To evaluate the properties of the Pain Catastrophizing Scale (PCS) from a Rasch paradigm.
A secondary analysis of 235 patients with work-related pain conditions was performed using the Rasch methodology. Unidimensionality, item fit, location independence, differential item functioning, response option structure, and linearity were evaluated for the 13-item PCS score.
Two items (8 and 12) required rescoring to address disordered response thresholds. Significant misfit to the Rasch model was corrected through the use of testlets based on the original 3 factors of the PCS (rumination, magnification, and helplessness). After rescoring and creation of testlets, the scale showed good fit to the Rasch model (χ2=6.93, P=0.91) and could be logically considered an interval-level scale. No evidence of differential item functioning was found for sex or location of pain. The items in the scale covered the spectrum of catastrophizing levels reported by the sample. A transformation matrix is presented that allows simple conversion of ordinal to interval-level scores.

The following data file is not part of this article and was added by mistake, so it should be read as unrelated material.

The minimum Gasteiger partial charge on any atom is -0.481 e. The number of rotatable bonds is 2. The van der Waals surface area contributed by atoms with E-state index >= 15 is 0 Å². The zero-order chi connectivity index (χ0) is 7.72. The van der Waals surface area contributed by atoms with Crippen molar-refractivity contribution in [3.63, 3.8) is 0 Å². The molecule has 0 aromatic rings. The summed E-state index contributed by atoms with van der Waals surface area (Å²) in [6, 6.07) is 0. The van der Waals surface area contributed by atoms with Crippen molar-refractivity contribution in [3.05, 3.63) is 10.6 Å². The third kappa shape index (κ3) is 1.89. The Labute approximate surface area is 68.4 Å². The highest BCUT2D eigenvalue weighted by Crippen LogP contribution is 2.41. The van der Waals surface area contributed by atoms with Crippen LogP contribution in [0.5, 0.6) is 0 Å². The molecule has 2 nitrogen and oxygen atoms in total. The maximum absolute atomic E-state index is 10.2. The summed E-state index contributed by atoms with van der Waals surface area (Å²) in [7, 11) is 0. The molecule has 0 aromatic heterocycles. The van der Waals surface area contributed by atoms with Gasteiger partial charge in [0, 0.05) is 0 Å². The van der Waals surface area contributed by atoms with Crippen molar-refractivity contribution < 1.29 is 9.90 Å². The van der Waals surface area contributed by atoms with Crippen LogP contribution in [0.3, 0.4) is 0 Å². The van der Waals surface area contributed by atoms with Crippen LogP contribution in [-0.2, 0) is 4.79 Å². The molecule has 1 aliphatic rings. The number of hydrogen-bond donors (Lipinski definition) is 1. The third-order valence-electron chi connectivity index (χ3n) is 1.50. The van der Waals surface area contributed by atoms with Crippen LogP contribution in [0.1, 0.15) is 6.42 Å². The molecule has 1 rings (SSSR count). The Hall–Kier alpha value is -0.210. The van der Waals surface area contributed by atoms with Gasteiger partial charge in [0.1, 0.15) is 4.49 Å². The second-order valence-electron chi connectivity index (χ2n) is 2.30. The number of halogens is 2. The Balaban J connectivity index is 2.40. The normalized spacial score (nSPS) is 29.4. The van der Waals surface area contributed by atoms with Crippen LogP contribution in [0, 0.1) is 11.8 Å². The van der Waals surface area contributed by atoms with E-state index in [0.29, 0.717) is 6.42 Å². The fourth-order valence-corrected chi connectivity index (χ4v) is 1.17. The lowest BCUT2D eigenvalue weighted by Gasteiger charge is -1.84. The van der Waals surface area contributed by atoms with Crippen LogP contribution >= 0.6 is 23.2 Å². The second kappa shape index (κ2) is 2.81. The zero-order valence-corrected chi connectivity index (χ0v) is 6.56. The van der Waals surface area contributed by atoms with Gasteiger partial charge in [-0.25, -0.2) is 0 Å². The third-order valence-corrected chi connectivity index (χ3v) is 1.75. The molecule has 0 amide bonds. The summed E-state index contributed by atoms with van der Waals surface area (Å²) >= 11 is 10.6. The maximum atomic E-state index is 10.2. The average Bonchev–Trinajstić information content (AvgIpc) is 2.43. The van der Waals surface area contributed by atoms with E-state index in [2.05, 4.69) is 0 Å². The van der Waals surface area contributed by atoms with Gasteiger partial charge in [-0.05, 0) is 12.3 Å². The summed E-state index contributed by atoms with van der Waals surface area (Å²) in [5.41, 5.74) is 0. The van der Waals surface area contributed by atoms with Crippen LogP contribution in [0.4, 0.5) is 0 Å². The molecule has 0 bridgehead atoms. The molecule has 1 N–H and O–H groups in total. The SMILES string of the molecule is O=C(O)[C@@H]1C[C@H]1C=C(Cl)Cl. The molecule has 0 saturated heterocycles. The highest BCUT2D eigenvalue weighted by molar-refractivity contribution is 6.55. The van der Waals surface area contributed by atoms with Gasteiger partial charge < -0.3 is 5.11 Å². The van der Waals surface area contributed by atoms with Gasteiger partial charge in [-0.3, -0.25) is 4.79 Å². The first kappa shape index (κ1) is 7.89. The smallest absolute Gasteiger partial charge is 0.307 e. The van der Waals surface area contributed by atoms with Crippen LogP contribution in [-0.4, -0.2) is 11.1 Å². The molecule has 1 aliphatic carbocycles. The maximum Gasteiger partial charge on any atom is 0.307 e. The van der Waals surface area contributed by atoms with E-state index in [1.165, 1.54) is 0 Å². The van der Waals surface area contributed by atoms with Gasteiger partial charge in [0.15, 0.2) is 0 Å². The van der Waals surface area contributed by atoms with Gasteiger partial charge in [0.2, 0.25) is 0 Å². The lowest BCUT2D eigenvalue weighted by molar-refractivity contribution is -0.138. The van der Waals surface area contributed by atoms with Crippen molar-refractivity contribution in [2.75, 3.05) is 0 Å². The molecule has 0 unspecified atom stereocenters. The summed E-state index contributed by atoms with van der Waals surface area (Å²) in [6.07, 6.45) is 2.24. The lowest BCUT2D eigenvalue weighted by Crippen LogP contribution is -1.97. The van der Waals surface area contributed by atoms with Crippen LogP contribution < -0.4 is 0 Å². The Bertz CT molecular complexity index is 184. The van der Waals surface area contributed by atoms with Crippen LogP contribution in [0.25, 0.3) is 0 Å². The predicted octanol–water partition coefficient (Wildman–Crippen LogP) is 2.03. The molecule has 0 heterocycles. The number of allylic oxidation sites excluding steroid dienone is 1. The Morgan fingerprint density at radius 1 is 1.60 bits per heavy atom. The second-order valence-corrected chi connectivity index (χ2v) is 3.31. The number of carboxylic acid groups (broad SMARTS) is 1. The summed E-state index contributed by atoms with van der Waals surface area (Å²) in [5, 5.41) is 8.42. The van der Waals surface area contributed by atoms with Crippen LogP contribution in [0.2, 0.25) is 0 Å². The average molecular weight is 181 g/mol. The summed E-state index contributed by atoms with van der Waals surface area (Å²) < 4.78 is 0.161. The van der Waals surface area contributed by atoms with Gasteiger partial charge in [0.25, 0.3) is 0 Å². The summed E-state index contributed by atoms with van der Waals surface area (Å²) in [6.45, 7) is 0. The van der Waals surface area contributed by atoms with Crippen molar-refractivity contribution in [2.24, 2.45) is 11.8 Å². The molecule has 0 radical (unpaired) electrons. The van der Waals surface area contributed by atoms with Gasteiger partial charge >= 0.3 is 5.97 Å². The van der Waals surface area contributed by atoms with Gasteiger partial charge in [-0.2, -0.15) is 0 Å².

The results of this secondary analysis suggest that the PCS can be appropriately evaluated as an interval-level scale when the composite 13-item score is considered, as has been standard practice to date. Implications for clinical and research use are discussed.